Vicarious Liability

In some personal injury cases, the at-fault party may not be the only one who is legally and financially liable for the injuries you suffered. In some cases, there may be another party from which you can pursue compensation for your injuries, such as a wrongdoer’s employer. 

Below, we discuss vicarious liability and how this legal principle may affect your claim. 

What Is Vicarious Liability?

Vicarious liability is a legal principle that holds a party liable for someone else’s actions. This term is used in cases involving criminal and civil law. In the civil legal system, a supervisory party like an employer may ultimately bear legal and financial responsibility for the conduct of a subordinate or associate because of vicarious liability. 

How Can Vicarious Liability Affect Your Personal Injury Claim?

When you are seeking compensation from an at-fault party, you may be limited to financial compensation equal to the at-fault party’s insurance limits or the value of their collectible assets. 

In many personal injury cases, this may significantly limit the victim’s recoverable compensation because the at-fault party may not have enough to cover the full extent of the victim’s damages. However, if vicarious liability applies, there is another party from whom you can seek compensation – which presents further options to recover all your damages. 

Examples of Vicarious Liability

Vicarious liability is usually based on the relationship between the parties, such as: 

  • Employer/employee – If an employee injures someone through their negligence while performing duties within the scope of their employment, the employer may be vicariously liable for the injuries. This is because the worker is not performing the work of their own volition but is instead doing the work for the employer’s benefit. Therefore, if liability arises, the employer may ultimately bear responsibility. 
  • General contractor/construction workers Even absent a direct employment relationship, one party may be responsible for another. For example, in the construction industry, the general contractor may assume responsibility for and have control over subcontractors. If a worker is injured on the job, the general contractor may be responsible for such injuries. Likewise, if the worker operates a crane and injures someone walking by the job site, the general contractor may be responsible for injuries to the victim. 
  • Parent/child Parents are sometimes held responsible for their child’s actions. For example, if their minor child obtains a driver’s license and causes a wreck, the parents may be responsible for the injuries the child causes.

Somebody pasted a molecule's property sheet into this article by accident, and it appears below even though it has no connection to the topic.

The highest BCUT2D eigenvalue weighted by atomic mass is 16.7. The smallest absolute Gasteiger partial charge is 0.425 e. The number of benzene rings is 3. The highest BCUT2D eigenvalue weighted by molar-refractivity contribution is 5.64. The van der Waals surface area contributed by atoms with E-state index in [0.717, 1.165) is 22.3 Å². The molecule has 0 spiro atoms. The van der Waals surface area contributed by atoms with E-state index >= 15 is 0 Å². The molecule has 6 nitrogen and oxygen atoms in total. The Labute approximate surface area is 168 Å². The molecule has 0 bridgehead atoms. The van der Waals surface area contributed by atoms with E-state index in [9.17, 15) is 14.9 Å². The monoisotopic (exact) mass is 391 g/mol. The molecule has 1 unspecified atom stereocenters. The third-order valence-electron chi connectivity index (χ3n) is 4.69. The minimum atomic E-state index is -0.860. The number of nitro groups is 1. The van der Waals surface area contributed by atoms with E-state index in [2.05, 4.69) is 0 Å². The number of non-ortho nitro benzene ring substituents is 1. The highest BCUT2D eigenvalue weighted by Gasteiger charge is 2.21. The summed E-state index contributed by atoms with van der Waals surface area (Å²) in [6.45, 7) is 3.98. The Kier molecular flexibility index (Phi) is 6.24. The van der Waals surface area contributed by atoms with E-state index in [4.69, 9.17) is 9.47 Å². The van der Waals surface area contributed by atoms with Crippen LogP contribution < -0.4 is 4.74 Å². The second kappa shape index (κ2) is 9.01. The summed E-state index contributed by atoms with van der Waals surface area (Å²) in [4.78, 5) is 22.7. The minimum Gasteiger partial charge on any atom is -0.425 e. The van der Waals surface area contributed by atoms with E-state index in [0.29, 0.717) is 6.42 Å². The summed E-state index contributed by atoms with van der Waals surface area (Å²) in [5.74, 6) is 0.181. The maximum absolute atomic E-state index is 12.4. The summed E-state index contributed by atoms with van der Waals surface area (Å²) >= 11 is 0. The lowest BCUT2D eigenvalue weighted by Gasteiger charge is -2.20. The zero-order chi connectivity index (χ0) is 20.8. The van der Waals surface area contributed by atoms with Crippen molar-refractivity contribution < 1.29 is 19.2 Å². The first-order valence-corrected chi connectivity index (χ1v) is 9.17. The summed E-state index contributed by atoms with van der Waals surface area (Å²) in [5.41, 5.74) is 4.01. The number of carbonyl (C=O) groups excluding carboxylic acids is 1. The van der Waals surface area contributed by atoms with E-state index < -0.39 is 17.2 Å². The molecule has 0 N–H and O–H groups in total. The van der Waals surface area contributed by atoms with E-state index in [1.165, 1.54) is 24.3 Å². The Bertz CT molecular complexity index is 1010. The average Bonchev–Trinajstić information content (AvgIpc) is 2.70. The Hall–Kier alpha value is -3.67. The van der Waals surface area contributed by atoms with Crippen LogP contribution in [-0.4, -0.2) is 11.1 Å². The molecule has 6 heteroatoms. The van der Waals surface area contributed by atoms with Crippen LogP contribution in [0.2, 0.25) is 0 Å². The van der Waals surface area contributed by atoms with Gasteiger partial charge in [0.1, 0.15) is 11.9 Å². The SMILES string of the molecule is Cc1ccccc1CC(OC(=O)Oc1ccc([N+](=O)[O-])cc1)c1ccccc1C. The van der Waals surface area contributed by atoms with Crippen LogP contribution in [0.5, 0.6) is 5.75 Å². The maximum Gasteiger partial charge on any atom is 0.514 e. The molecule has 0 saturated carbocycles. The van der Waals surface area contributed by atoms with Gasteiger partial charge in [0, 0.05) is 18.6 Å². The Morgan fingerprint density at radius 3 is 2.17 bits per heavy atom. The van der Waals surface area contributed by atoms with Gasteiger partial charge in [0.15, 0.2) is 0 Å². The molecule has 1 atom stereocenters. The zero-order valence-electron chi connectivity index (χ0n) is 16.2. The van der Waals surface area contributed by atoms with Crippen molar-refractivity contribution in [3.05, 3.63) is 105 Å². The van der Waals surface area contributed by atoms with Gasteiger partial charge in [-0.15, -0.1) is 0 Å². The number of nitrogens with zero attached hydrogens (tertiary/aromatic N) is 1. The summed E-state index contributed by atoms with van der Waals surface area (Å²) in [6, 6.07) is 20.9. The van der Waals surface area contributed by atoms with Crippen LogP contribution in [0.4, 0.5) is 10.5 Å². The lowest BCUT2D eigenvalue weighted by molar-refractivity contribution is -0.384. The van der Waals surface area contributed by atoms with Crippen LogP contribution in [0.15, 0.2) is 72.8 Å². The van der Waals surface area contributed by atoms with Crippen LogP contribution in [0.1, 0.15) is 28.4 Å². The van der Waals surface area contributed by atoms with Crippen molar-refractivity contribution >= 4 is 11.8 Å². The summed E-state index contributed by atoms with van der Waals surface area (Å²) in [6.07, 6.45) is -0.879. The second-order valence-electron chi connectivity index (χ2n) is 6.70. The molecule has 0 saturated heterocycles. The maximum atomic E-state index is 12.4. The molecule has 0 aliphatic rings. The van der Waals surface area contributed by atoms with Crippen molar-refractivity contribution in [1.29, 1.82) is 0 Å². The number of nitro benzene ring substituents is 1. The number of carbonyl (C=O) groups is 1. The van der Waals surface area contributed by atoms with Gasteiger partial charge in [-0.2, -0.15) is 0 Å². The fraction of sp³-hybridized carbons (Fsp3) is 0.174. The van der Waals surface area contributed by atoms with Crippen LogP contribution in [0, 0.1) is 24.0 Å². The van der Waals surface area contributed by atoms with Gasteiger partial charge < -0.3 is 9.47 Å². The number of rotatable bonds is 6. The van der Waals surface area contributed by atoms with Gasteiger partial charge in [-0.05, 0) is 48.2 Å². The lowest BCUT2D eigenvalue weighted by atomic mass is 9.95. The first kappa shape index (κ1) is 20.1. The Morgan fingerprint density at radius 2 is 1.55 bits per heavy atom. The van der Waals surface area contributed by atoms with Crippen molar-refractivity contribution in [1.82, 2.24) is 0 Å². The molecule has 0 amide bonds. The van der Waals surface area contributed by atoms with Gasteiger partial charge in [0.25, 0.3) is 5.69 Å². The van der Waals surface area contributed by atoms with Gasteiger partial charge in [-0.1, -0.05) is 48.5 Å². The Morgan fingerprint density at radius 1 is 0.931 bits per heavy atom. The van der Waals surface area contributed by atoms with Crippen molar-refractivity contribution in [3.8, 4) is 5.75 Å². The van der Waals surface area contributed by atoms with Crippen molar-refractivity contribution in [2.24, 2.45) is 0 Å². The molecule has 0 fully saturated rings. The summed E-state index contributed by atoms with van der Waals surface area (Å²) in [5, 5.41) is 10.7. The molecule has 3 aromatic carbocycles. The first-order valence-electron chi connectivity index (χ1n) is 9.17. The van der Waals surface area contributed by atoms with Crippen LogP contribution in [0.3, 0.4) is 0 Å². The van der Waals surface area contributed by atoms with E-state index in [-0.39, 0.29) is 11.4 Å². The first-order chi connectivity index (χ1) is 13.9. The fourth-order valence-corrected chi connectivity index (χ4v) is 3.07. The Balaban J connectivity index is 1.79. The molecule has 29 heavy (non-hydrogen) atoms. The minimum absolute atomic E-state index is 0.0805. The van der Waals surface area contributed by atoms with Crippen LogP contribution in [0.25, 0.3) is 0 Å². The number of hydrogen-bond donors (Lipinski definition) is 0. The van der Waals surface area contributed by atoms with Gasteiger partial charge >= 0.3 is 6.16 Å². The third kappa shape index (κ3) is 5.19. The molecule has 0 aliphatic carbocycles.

Personal injury cases involving vicarious liability are complex. An experienced personal injury lawyer can help identify all parties who may potentially be liable for the injuries you suffered. 

Vicarious liability ultimately shifts some of the blame from the wrongdoer onto another party – usually one with more financial resources. This is because the vicariously liable party may have control over the person committing the wrongful act and may benefit from their relationship with the negligent person. The vicariously liable party is considered responsible for the negligent person’s actions by law.

A similar legal doctrine to vicarious liability is respondeat superior. This Latin term translates loosely to “let the master answer for the servant.” This legal principle generally applies in cases involving employment or agency relationships. Generally, liability is split between the negligent employee and the employer. 

Defenses to Vicarious Liability 

If a plaintiff tries to hold another party vicariously liable, that party may raise defenses such as:

  • They did not have control over the negligent party
  • The negligent party was not operating within the scope of their employment
  • The party acted intentionally or recklessly instead of with ordinary negligence 
  • The negligent party agreed to indemnify them 

A personal injury lawyer can try to gather evidence to refute these arguments.

How Can a Personal Injury Lawyer Help You Prove Your Vicarious Liability Claim? 

An experienced personal injury lawyer can help you with your vicarious liability claim by:

  • Discussing the details of your claim with you during your free case consultation
  • Identifying all potentially at-fault parties and sources of compensation
  • Gathering evidence to establish your claim for damages
  • Negotiating for full and fair compensation for your claim
  • Handling communications with other parties and their insurance companies
  • Filing claims on your behalf
  • Providing proof of your economic and non-economic losses
  • Negotiating for a fair settlement on your behalf

A personal injury lawyer can help you pursue the compensation you deserve.